Fashion Revolution Week: ‘WE-AR WHAT WE WEAR’
Updated: 9 hours ago
We are taking part of the global movement of the Fashion Revolution Week with a series of events that will help to raise awareness of the state of this industry in the world and in New Zealand.
One of our partners - WE-AR is a part of changing the ways the manufacturers and consumers interact with strong values and following them.
WE-AR urge women (and men) to educate themselves around plastics use in clothing and its effect on our oceans AND our own health.
PLASTIC-DERIVED POLYAMIDE TEXTILES ARE THE BIGGEST SOURCE OF MICRO-PLASTIC POLLUTION IN OUR OCEANS AND ARE ALSO ABSORBED INTO THE SKIN WHEN WORN.
You might know them as ‘Luon’, ‘Pilayo’ and ‘Studiolux’ – these and other plastic based polyamide textiles are made out of oil. Most of us are aware that the oil industry is responsible for widespread ecological disaster across our planet. From the devastation of habitats for drilling to vast ocean spills, and the pollution resulting from oil burning, the oil industry has a lot of heavy karma on its shoulders. Even now, Donald Trump is trying to open up the Arctic National Wildlife Refuge to oil drilling.
We know we need to reduce our usage of fossil fuels but how about our consumption of other radical pollutants derived from the same industry?
Stretchy plastic textiles were first developed by DuPont in the 1940’s and trademarked as Nylon. It was considered a revolution at the time, but no one knew then what we know now – that these fibres are extremely dangerous to our environment, our food chain and our health. Some brands have trademarked their plastic textiles and Nylon alternatives - making the material seem more luxurious and friendlier to the consumer, but unfortunately these brand names are designed to confuse the consumer who has become increasingly Nylon aware and savvy.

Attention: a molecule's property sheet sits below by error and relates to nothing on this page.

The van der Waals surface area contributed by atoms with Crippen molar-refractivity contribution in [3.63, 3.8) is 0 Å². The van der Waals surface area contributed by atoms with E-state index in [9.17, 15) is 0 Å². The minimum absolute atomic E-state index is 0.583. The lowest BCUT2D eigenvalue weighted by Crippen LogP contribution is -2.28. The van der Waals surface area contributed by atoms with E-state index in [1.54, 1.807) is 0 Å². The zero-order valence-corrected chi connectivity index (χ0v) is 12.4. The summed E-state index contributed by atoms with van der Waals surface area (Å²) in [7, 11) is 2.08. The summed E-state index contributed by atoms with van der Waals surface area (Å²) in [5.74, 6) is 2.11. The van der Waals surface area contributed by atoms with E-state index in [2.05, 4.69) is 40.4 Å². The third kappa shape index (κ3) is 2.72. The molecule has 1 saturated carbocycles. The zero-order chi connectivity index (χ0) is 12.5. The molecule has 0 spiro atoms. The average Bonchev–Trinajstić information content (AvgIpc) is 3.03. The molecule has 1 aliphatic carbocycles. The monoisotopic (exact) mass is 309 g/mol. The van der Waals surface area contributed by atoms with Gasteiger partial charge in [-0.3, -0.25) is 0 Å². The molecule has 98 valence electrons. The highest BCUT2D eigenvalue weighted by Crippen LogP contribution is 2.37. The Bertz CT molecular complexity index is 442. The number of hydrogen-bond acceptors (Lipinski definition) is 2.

Through the simple mechanical process of abrasion, each time you wear these textiles tiny plastic fibres are rubbed off and absorbed into the biggest organ in your body - your skin. The skin absorbs 80% of what you put on it and when you exercise the body tries to regulate your temperature through sweating, which means your pores open up and let the fibres in. The textiles also cause your body to heat up more as you are essentially 'glad-wrapping’ yourself in the plastic fabric, causing more sweating, more opening and more plastics absorption.
By the same process, every time you wash your polyamide leggings, sports bras and sweat wicking jogging shorts, they shed their plastic microfibers into your washing machine which make their way down the drain and into our waterways and on to the ocean. A two year study funded by the National Oceanic and Atmospheric Association (NOAA) found that 82% of the micro-plastic pollution accumulating in the Gulf of Mexico is originating from synthetic clothes like stretchy polyamide yoga and athletic wear. Research into the contents of different fish from lakes and oceans around the world has found that plastic was present in one out of four fish sampled. These plastic chemicals are then absorbed from the gut, into the flesh of fish – which is then consumed by other fish, and by humans.